Web Graphics Tips

Here are some Web graphics tips and techniques that will help you create images that look good and are as compact as they can be…

Choose the right graphics format

The most common graphics mistake people make on the Web is to use the wrong graphics format for their images. But the choice is really quite simple…

  • If your graphics have a lot of colors (such as a photo), choose JPG.
  • If your graphics have few colors, choose GIF.

For more information see Web Graphics Formats.

Optimize GIF files

When saving your work as a GIF file, use optimized palettes that contain only the colors used – they can cut file sizes in half. Newer graphics software gives you a preview before you save – this allows you to experiment with the number of colors to choose the best compromise between quality and file size.

JPG compression

Compression and quality will vary from image to image, so when saving your work as a JPG file, experiment with various levels of compression to choose the best compromise between quality and file size. For example…

JPG compression 80
Quality: 80
Size: 4260
JPG compression 30
Quality: 30
Size: 2026
JPG compression 10
Quality: 10
Size: 1077

Raising the JPG compression from 80 (the first image) to 30 (the second image) cuts file size in half, yet the loss of quality is not too obvious. The third image is saved with JPG compression set at 10, and while the file is only 1K, there’s a clear loss of image quality.

Different programs use different numbers for JPG compression, but generally, the higher the number, the higher the quality and the bigger the file size.

Web safe colors

One of the biggest ironies in Web development is that most of us creating Web sites have better systems than our audience has.

Some visitors to your Web site are using computers that can only display 8-bit color (256 colors). Others have newer systems that include 16-bit or 32-bit video cards, but they don’t even know they can check or change their settings from 8-bit! This means they can’t see every color in the spectrum like you can, and that’s where the Web safe colors come into play.

Web safe colors are also colled the browser-safe palette, the Web palette, the color cube, or the 216-color palette. Regardless of the name used, it always refers to the same set of colors. This palette is composed of 216 fixed colors that are universally recognized by browsers and operating systems, even on 8-bit systems.

The Red, Green, and Blue settings of Web safe colors are always some combination of the values 0, 51, 102, 153, 204, or 255 (00, 33, 66, 99, CC, or FF in HEX). An 8-bit browser can’t display any colors outside of the safe palette, but it doesn’t simply shift the colors to the safe palette, it uses dithering.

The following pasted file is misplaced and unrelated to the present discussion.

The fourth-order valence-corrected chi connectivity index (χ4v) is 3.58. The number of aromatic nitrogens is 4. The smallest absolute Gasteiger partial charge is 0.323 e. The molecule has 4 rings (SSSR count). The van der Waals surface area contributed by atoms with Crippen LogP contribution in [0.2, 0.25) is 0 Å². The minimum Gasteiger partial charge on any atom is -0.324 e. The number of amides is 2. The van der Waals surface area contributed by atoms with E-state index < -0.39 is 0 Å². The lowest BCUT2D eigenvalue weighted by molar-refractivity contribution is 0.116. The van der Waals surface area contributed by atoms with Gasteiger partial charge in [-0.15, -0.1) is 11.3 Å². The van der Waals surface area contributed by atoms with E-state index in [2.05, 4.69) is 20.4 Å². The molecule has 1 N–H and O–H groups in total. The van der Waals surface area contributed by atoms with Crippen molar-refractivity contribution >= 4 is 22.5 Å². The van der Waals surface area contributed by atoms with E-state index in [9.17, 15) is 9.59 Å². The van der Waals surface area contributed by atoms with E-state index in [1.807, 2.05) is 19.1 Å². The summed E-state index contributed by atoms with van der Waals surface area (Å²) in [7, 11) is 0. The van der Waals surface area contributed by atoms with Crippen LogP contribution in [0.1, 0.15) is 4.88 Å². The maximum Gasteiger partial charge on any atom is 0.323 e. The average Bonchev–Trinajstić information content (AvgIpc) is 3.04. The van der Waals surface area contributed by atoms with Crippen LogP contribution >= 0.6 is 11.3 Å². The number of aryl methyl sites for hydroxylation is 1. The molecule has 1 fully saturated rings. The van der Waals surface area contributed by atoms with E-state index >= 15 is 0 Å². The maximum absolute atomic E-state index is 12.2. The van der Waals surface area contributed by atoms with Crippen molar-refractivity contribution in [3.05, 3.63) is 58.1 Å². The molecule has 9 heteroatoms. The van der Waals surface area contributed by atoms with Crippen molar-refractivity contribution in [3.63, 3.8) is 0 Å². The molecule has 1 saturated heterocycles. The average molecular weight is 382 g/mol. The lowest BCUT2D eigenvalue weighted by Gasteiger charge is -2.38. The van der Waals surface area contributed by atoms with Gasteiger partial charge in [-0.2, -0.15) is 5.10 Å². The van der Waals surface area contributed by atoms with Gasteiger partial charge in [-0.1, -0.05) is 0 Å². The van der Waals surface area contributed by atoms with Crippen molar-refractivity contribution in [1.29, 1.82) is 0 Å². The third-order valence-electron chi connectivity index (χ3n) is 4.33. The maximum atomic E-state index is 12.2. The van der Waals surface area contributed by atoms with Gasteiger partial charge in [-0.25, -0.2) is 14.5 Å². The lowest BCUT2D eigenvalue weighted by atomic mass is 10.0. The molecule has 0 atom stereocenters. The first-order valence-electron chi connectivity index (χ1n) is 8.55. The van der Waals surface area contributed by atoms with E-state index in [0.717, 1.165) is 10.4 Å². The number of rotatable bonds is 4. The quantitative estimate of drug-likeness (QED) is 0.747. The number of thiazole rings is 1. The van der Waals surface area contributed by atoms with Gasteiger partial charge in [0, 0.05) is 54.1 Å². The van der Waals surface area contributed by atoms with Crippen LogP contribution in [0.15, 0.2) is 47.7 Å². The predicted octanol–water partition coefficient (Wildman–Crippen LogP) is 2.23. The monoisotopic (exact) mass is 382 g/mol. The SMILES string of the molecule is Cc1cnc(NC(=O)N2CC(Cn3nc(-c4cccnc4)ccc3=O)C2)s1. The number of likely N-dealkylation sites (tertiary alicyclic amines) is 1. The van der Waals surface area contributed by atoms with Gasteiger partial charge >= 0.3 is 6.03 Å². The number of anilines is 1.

Dithering is the process of sprinkling two or three browser-safe colors to simulate the non-safe color in your graphic. When the dithering process appears in a solid color, it will cause your images to look unprofessional, and unattractive. Here’s an example…

non-safe colors Web safe colors

The first image shows dithering on non-safe colors. The second image was created using Web safe colors, and even in 8-bit mode, the browser displays it without dithering.

Dithering only looks bad on solid colors; it is actually necessary on continuous tone images displayed on 8-bit systems.

Anti-aliasing

Because images are created using pixel, gridded squares, curved lines and text can appear jagged. The distinct division between pixels is called “alias,” so many graphics programs use a technique called “anti-aliasing” to create the illusion of smoothness.

Curved shapes and text should always be anti-aliased to maintain a clean and presentable look. Note that more colors are required to create the smooth look. In the image below, you can see the difference between aliased (left) and anti-aliased (right) text…

Anti-aliasing

“Halo effect”

GIF files support a feature called transparency, in which one color out of the 256 colors is set to be transparent. If your GIF has a background that is much different from where it will appear on your page, making the background transparent after anti-aliasing will leave what is known as a “halo effect” around the object.

To prevent this, design your graphic objects over a background color close to your Web page background, and then define the background color as transparent.

IMG tag

Allways use WIDTH and HEIGHT attributes to declare the dimensions of the image. This will allow the browser to allocate the proper space on the page for the image to load in to, allowing text below the image to be rendered while the picture is still downloading.

Use ALT tags on graphics. ALT text appears before the image does, or in place of the image for users who have turned graphics off for speed. If you don’t use ALT text, then users may just see a bunch of boxes with no explanation of what they are.

If you use graphics as link anchors, adding a BORDER=”0″ attribute will make the border invisible instead of colored as a normal link would be.

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